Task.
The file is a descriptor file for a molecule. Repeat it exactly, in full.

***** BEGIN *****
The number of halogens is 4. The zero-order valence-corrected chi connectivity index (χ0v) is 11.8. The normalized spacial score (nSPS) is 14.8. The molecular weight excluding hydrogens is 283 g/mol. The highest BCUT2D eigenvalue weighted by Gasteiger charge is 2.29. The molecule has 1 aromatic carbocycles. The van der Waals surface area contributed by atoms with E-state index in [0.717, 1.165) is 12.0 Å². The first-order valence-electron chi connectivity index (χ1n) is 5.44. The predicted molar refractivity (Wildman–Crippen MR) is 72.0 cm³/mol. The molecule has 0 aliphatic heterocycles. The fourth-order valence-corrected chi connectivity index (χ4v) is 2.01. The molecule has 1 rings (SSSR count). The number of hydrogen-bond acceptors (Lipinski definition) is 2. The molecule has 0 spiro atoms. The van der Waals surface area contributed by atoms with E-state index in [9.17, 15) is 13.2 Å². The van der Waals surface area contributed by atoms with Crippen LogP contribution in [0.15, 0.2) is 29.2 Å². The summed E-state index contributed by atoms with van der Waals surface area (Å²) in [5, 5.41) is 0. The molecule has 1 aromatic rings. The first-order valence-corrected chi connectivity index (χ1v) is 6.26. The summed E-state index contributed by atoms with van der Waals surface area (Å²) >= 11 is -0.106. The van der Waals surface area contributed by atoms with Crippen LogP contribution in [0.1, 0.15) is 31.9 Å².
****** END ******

The number of halogens is 4. The zero-order valence-corrected chi connectivity index (χ0v) is 11.8. The normalized spacial score (nSPS) is 14.8. The molecular weight excluding hydrogens is 283 g/mol. The highest BCUT2D eigenvalue weighted by Gasteiger charge is 2.29. The molecule has 1 aromatic carbocycles. The van der Waals surface area contributed by atoms with E-state index in [0.717, 1.165) is 12.0 Å². The first-order valence-electron chi connectivity index (χ1n) is 5.44. The predicted molar refractivity (Wildman–Crippen MR) is 72.0 cm³/mol. The molecule has 0 aliphatic heterocycles. The fourth-order valence-corrected chi connectivity index (χ4v) is 2.01. The molecule has 1 rings (SSSR count). The number of hydrogen-bond acceptors (Lipinski definition) is 2. The molecule has 0 spiro atoms. The van der Waals surface area contributed by atoms with E-state index in [9.17, 15) is 13.2 Å². The van der Waals surface area contributed by atoms with Crippen LogP contribution in [0.15, 0.2) is 29.2 Å². The summed E-state index contributed by atoms with van der Waals surface area (Å²) in [5, 5.41) is 0. The molecule has 1 aromatic rings. The first-order valence-corrected chi connectivity index (χ1v) is 6.26. The summed E-state index contributed by atoms with van der Waals surface area (Å²) >= 11 is -0.106. The van der Waals surface area contributed by atoms with Crippen LogP contribution in [0.1, 0.15) is 31.9 Å².